Motherland: Fort Salem Episode 9 Review: Coup

Everything is changing in Fort Salem. As the Bellweather unit copes with their growing distrust in Alder, Petra makes a power play to have her removed for good.

Motherland: Fort Salem Episode 9
Photo: Freeform

This Motherland: Fort Salem review contains spoilers.

Motherland: Fort Salem Episode 9

In Altai, soldiers find 15 Tarim, dead, with their vocal chords precisely removed —the same way the Bellweathers were— and arranged into a pentagram. The Spree never took responsibility for the Bellweather murders, and they haven’t taken responsibility for this one, leading Petra Bellweather and Izadora (the Necro teacher) to question whether the Spree are even involved. They ask Alder if it could be the Camaria, but she denies that possibility, saying she wiped them out ages ago.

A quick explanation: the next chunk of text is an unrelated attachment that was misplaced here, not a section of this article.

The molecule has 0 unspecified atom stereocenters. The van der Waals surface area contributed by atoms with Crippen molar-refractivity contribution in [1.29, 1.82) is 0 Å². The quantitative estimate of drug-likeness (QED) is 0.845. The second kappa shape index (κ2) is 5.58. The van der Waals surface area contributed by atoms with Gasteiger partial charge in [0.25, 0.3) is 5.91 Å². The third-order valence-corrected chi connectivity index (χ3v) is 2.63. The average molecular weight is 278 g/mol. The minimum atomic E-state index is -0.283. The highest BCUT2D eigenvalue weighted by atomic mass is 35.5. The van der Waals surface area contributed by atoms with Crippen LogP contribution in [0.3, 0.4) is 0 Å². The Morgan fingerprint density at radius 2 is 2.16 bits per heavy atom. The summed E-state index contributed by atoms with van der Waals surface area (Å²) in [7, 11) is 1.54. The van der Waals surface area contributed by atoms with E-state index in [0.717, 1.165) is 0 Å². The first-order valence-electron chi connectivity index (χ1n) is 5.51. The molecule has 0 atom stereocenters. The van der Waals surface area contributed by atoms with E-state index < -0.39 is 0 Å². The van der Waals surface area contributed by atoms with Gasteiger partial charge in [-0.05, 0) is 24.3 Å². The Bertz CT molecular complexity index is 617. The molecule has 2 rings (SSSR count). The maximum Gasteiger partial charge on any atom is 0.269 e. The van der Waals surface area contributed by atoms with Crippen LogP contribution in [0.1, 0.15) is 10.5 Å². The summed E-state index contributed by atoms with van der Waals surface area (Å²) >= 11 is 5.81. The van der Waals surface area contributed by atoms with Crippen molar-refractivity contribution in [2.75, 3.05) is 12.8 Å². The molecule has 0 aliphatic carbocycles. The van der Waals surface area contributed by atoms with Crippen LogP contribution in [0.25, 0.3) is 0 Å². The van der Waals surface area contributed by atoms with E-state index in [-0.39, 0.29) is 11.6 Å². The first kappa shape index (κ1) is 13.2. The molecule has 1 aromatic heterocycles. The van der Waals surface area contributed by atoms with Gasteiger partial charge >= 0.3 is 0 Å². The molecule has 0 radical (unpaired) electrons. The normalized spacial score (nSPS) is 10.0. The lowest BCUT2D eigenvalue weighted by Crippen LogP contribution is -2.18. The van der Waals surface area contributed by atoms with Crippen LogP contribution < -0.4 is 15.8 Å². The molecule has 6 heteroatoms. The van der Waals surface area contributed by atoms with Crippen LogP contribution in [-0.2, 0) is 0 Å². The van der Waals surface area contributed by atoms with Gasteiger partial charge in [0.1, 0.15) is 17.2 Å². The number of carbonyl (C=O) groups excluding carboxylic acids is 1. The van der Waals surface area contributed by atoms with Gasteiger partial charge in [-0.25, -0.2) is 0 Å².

Introducing a new element this late in the season must mean the writers are confident in a renewal. The prospect of another entity, a different kind of antagonist with perhaps a more unique motivation, is an exciting one. The Spree are formidable but they’re also one-note. The real world is post-9/11, post-Charleston, post-any number of terrorist attacks or mass shootings. The Spree are shocking at first because of how they kill, but magic or no, it is easy to be desensitized to their particular brand of violence, and barring some regular and drastic changes in strategy, the Spree would get old fast. The Camaria could be thrilling additions.

In the previous episode, the cadets were ordered to strike Spree vehicles carrying weapons —and innocent civilian hostages, unbeknownst to most of them— which they succeeded in doing, losing one of their own in the process. Now, Abigail is tasked with honoring her formal rival and fellow High Atlantic, Libba, while the rest of her unit copes with the decisions made by their higher ups to dismiss innocent civilian’s lives.

Ad – content continues below